The classic Rider-Waite Tarot is the best known Tarot deck. The vibrant cards, featuring full scenes with figures and symbols, were drawn in 1909 by Pamela Colman Smith under direction of Arthur Edward Waite.
Anyone with even the slightest familiarity with the tarocci or “tarot” cards will be acquainted with the work of Miss Pamela Colman Smith, although they may be excused for not knowing her name. In the early years of the XXth century Miss Smith – an Anglo-American illustrator – was commissioned by the Masonic occultist Mr. Arthur Waite to design a complete set of all seventy-eight cards of the traditional tarot deck. She completed this work in a remarkably short period of time between April and October 1909 and some time after this the cards were published by William Rider & Sons of London under the title ‘A Pictorial Key to the Tarot’. They have thereafter been known as the ‘Rider-Waite’ tarot and the name of the illustrator was not included in the title or on the box.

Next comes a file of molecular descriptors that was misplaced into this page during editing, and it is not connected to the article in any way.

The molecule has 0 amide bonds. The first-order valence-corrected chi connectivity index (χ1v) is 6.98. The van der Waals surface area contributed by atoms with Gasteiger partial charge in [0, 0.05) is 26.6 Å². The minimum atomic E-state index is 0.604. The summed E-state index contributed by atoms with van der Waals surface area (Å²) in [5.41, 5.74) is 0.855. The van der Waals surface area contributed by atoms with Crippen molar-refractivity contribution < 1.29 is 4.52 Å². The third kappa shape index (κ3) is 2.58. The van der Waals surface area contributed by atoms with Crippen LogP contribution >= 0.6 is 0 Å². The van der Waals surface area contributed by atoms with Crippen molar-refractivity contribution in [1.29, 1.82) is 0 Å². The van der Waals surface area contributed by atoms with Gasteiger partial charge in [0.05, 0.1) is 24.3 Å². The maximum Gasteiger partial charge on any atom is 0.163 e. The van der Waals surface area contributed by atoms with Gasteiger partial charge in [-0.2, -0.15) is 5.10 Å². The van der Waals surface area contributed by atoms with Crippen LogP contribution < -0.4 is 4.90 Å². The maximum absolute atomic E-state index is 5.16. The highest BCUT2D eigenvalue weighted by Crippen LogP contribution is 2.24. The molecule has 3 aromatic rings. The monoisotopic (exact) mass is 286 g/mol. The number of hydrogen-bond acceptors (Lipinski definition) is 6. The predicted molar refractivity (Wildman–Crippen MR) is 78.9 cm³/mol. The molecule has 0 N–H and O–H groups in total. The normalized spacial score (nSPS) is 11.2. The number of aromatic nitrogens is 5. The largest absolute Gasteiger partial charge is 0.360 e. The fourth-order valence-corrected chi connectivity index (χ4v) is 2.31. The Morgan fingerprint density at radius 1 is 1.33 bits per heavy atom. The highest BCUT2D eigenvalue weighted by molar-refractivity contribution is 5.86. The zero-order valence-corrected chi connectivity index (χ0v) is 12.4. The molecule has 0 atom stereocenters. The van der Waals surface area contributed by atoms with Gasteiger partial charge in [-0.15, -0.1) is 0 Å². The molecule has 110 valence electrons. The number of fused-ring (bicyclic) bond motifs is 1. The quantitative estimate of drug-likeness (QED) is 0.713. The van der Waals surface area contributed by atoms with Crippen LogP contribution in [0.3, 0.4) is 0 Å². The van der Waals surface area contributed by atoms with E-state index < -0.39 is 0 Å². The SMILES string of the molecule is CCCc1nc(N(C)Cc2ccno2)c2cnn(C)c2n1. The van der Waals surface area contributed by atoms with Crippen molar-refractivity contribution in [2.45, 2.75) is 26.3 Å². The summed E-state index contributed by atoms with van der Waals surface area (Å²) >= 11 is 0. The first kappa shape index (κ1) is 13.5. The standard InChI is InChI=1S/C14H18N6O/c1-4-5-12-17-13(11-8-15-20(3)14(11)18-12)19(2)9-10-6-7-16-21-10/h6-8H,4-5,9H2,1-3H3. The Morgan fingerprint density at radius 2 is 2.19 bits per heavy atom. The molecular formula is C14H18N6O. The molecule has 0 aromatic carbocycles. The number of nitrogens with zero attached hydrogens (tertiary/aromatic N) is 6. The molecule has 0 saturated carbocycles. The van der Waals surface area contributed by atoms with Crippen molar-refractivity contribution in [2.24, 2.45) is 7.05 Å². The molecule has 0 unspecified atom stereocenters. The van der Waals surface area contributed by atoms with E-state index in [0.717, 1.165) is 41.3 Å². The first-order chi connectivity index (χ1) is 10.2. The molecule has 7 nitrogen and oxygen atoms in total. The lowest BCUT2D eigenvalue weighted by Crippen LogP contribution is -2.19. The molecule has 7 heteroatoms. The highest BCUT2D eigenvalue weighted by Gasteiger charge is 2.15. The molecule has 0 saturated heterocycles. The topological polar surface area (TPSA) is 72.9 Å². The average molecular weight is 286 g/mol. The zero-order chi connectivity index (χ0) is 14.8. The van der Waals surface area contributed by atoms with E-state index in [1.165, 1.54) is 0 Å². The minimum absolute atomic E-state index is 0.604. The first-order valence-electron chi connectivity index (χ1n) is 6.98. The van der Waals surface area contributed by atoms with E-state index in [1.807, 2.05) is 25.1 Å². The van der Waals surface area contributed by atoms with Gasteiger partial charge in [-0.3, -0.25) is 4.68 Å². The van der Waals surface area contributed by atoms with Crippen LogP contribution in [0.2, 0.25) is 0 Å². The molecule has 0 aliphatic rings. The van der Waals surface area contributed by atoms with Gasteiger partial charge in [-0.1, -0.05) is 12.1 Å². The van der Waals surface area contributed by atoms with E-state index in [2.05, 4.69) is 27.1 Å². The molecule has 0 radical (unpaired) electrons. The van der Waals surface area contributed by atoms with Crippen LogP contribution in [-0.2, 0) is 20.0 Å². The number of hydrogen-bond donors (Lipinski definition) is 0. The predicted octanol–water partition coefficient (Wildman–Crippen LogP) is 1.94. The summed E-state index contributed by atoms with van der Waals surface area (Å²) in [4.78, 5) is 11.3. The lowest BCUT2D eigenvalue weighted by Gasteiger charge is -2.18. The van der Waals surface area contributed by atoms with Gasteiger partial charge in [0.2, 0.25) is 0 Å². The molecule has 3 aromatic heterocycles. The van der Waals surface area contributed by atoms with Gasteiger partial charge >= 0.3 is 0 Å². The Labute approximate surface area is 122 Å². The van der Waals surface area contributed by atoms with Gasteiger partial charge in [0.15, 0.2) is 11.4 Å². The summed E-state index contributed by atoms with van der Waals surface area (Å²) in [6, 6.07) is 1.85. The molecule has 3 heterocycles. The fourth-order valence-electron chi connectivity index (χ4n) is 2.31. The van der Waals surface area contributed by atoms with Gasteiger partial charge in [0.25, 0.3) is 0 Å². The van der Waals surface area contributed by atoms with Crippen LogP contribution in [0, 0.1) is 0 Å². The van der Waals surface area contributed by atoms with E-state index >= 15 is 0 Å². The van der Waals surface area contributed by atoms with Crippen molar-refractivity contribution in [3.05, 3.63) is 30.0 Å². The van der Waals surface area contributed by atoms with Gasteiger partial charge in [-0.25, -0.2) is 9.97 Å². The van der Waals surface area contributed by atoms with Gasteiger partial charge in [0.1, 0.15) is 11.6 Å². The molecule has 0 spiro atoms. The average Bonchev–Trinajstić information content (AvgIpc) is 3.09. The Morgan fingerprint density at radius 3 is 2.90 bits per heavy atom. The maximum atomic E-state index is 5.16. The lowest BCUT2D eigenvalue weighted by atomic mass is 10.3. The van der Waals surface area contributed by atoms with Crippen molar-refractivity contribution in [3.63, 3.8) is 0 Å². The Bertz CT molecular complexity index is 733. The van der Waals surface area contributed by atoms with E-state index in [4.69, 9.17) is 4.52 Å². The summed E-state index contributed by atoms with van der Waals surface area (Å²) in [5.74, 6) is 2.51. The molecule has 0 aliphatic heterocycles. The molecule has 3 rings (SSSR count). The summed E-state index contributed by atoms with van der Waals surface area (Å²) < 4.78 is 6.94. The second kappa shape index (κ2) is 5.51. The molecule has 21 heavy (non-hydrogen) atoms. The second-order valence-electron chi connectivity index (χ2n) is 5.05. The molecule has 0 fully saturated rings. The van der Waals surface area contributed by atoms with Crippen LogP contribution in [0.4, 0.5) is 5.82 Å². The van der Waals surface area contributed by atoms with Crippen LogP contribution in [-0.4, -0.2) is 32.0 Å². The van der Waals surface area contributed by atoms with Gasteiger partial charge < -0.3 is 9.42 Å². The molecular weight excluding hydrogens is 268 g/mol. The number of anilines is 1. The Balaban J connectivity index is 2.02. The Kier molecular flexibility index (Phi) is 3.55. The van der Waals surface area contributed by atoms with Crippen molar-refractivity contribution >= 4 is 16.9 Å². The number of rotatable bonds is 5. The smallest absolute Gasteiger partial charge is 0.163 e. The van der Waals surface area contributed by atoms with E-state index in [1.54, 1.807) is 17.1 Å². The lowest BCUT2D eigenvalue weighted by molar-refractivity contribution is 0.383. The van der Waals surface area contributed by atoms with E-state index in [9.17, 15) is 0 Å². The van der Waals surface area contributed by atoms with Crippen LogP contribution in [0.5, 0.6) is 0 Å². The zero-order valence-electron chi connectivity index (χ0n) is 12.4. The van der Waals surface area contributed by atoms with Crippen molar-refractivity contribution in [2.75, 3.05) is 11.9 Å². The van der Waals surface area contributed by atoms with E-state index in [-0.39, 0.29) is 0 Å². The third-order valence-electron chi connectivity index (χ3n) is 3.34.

This omission was then duplicated in 1971 when the American company US Games Inc. purchased the copyright to the cards and reissued them to the American market, making them the most well-known and popular tarot cards of the modern era. Today, the ‘Rider-Waite’ cards have become infused into popular culture to the extent that they may be regarded as prototypal; there are countless new sets on the market today, each with new illustrations on new themes, but the Rider-Waite cards are, as it were, a standard.